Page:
Animal communication is one of those polarizing topics—some people are vehement believers, others view it as a litmus test for insanity. I’ve used animal communicators before with decent results, so I guess you could say I’m a little to the left of sanity—not willing to stake my life on the fact that animal communication is possible but also not above utilizing some helpful tips, no matter the source.
We broached the subject of having renowned animal communicator Bill Northern (the subject of our April/May cover story in our digital magazine, The Chronicle Connection, available at chronofhorse.com/chronconnection) speak with a famous horse, but he said he prefers working with horses having some sort of problem. OK, we can definitely find one of those… Like my own 8-year-old Thoroughbred mare, maybe?
Calla’s problems include a mysterious on again, off again left hind soreness, a tendency to spook, spin and bolt when out hacking, and a serious disdain for all things dressage-related. All that being said, she’s actually a pretty good mare—she’s quiet and sweet, and she likes jumping. If only there was a way to help her understand how necessary flatwork is, to figure out what’s happening with that left hind, or to comfort some of her general insecurity. I thought Bill might be able to shed some light on Calla’s thoughts.
It turned out that Calla had a lot to say to Bill during our phone reading, and most of it seemed accurate for what I know about her personality.
A few bits of what he relayed made me sad (“She doesn’t know why you don’t go see her every day.” “She’s worried she won’t have this job tomorrow.”); some of what he said made me laugh aloud (“It doesn’t seem that you’re really good at dressage, and she’s saying it’s a waste of time.”); and some of it proved useful, like Calla’s/Bill’s advice for eliminating spookiness (“When you’re riding, you’re not always focusing on what’s going on. At least for a while, you need to really focus on what you’re doing, and where you’re going and what’s around you.”).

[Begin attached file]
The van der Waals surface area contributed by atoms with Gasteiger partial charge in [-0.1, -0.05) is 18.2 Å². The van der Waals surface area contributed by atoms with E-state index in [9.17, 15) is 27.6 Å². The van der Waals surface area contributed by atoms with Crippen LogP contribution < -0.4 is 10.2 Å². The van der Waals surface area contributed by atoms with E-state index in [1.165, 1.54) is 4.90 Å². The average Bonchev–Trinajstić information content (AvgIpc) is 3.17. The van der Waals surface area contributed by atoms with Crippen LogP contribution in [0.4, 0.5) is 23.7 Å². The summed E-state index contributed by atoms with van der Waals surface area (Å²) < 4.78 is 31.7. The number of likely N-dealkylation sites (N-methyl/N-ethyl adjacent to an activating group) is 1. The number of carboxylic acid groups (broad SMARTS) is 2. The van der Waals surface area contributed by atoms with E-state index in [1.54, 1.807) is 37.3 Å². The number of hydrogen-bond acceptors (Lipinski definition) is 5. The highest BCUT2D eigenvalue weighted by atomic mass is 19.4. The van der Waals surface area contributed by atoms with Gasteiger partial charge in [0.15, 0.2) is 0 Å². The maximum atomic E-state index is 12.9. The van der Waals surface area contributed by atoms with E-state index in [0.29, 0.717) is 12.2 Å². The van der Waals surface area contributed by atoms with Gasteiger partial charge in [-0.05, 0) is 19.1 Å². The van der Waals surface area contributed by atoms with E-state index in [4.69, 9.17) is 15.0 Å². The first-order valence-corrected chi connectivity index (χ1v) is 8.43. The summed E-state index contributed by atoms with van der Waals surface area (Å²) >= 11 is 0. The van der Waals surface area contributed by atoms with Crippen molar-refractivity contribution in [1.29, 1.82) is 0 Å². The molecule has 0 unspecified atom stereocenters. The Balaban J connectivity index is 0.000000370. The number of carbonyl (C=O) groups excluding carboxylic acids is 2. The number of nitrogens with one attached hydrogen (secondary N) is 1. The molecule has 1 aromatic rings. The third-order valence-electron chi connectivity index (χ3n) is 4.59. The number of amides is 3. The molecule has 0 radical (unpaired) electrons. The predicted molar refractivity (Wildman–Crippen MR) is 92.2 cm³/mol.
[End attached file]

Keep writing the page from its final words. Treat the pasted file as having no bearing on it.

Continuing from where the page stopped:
Then, when Bill went all the way around her body, starting on the right side, asking her about pain and finding very little, I held my breath until he got to her left hind leg.
“Oh,” he said, sounding a little alarmed. “Left hip isn’t so good. It’s not in the stifle. It’s a little tiny bit in the hock, but there’s nothing else terribly wrong. The big problem is right in that hip joint.”
That piece of information stunned me with its accuracy. Calla’s had almost every piece of that left hind X-rayed and ultrasounded, without much result. The only thing that really helped was acupuncture and chiropractic work, and my veterinarian had also said that it must be in the hip, somewhere, based on lack of other options. Calla seemed to be confirming that diagnosis—and keep in mind that Bill’s never met her, nor did I mention anything about a mysterious lameness.
After our conversation, I was willing to try to fulfill most of Calla’s desires. She wanted to know what she would be doing every day, preferably the day before she does it. Now I tell her, “Calla, tomorrow we’re going to do dressage.” Or jumping, or cross-country schooling, or whatever it is.
I felt a little crazy at first, but I have to admit that it seems to be working, and I even have my trainer doing it too. Now Calla routinely seems less flustered and more ready to get down to work right away. We do dressage outside of the ring more often, a compromise we reached about flatwork. I even tried her in a Happy Mouth snaffle because she said she wanted one, but only a few times because it wasn’t giving me the feeling I wanted. Calla gets to make some decisions, but, I decided, not that one.
I’m not sure if Bill made all the difference in my horse, but I do think there’s been a difference. Maybe it’s the placebo effect or a psychosomatic cure, but I feel like I have a better connection with my horse, and I don’t see how that could ever be a bad thing. (Feel free to call me crazy now. I’ll be doing dressage in a field somewhere, wearing my tin foil hat.)